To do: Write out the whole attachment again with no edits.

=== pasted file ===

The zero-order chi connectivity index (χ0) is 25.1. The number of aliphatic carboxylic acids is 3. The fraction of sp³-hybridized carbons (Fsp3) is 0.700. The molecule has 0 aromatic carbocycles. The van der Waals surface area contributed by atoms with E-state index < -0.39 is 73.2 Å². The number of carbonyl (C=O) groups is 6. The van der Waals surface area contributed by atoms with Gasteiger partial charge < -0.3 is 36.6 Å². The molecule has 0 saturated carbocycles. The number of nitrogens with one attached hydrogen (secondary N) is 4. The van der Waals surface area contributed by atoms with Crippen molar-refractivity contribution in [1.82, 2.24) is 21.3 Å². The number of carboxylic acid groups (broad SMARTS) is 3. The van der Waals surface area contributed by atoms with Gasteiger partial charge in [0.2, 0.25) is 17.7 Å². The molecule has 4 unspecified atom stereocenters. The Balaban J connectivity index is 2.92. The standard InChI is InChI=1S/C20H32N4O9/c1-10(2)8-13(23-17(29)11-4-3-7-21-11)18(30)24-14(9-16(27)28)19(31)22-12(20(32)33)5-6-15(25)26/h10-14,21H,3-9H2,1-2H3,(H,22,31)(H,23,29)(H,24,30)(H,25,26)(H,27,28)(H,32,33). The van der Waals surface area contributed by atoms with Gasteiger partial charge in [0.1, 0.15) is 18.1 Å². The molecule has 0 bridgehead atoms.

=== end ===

The zero-order chi connectivity index (χ0) is 25.1. The number of aliphatic carboxylic acids is 3. The fraction of sp³-hybridized carbons (Fsp3) is 0.700. The molecule has 0 aromatic carbocycles. The van der Waals surface area contributed by atoms with E-state index < -0.39 is 73.2 Å². The number of carbonyl (C=O) groups is 6. The van der Waals surface area contributed by atoms with Gasteiger partial charge < -0.3 is 36.6 Å². The molecule has 0 saturated carbocycles. The number of nitrogens with one attached hydrogen (secondary N) is 4. The van der Waals surface area contributed by atoms with Crippen molar-refractivity contribution in [1.82, 2.24) is 21.3 Å². The number of carboxylic acid groups (broad SMARTS) is 3. The van der Waals surface area contributed by atoms with Gasteiger partial charge in [0.2, 0.25) is 17.7 Å². The molecule has 4 unspecified atom stereocenters. The Balaban J connectivity index is 2.92. The standard InChI is InChI=1S/C20H32N4O9/c1-10(2)8-13(23-17(29)11-4-3-7-21-11)18(30)24-14(9-16(27)28)19(31)22-12(20(32)33)5-6-15(25)26/h10-14,21H,3-9H2,1-2H3,(H,22,31)(H,23,29)(H,24,30)(H,25,26)(H,27,28)(H,32,33). The van der Waals surface area contributed by atoms with Gasteiger partial charge in [0.1, 0.15) is 18.1 Å². The molecule has 0 bridgehead atoms.